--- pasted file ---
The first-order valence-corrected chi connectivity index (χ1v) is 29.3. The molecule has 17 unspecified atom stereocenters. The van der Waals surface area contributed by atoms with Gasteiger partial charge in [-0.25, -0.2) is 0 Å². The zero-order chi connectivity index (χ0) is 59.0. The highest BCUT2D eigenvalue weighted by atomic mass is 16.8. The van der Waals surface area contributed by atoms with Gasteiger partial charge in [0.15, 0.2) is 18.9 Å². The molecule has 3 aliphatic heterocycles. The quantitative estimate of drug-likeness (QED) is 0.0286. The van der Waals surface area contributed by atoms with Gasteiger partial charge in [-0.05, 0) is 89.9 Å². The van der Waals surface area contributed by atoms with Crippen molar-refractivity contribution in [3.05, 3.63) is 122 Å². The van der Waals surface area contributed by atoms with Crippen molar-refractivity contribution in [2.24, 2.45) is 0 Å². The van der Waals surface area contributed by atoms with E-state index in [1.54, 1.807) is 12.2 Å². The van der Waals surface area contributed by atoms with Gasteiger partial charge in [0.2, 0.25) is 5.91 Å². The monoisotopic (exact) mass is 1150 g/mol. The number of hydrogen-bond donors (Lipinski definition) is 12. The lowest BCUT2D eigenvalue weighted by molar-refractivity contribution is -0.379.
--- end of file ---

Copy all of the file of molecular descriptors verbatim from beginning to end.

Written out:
The first-order valence-corrected chi connectivity index (χ1v) is 29.3. The molecule has 17 unspecified atom stereocenters. The van der Waals surface area contributed by atoms with Gasteiger partial charge in [-0.25, -0.2) is 0 Å². The zero-order chi connectivity index (χ0) is 59.0. The highest BCUT2D eigenvalue weighted by atomic mass is 16.8. The van der Waals surface area contributed by atoms with Gasteiger partial charge in [0.15, 0.2) is 18.9 Å². The molecule has 3 aliphatic heterocycles. The quantitative estimate of drug-likeness (QED) is 0.0286. The van der Waals surface area contributed by atoms with Gasteiger partial charge in [-0.05, 0) is 89.9 Å². The van der Waals surface area contributed by atoms with Crippen molar-refractivity contribution in [3.05, 3.63) is 122 Å². The van der Waals surface area contributed by atoms with Crippen molar-refractivity contribution in [2.24, 2.45) is 0 Å². The van der Waals surface area contributed by atoms with E-state index in [1.54, 1.807) is 12.2 Å². The van der Waals surface area contributed by atoms with Gasteiger partial charge in [0.2, 0.25) is 5.91 Å². The monoisotopic (exact) mass is 1150 g/mol. The number of hydrogen-bond donors (Lipinski definition) is 12. The lowest BCUT2D eigenvalue weighted by molar-refractivity contribution is -0.379.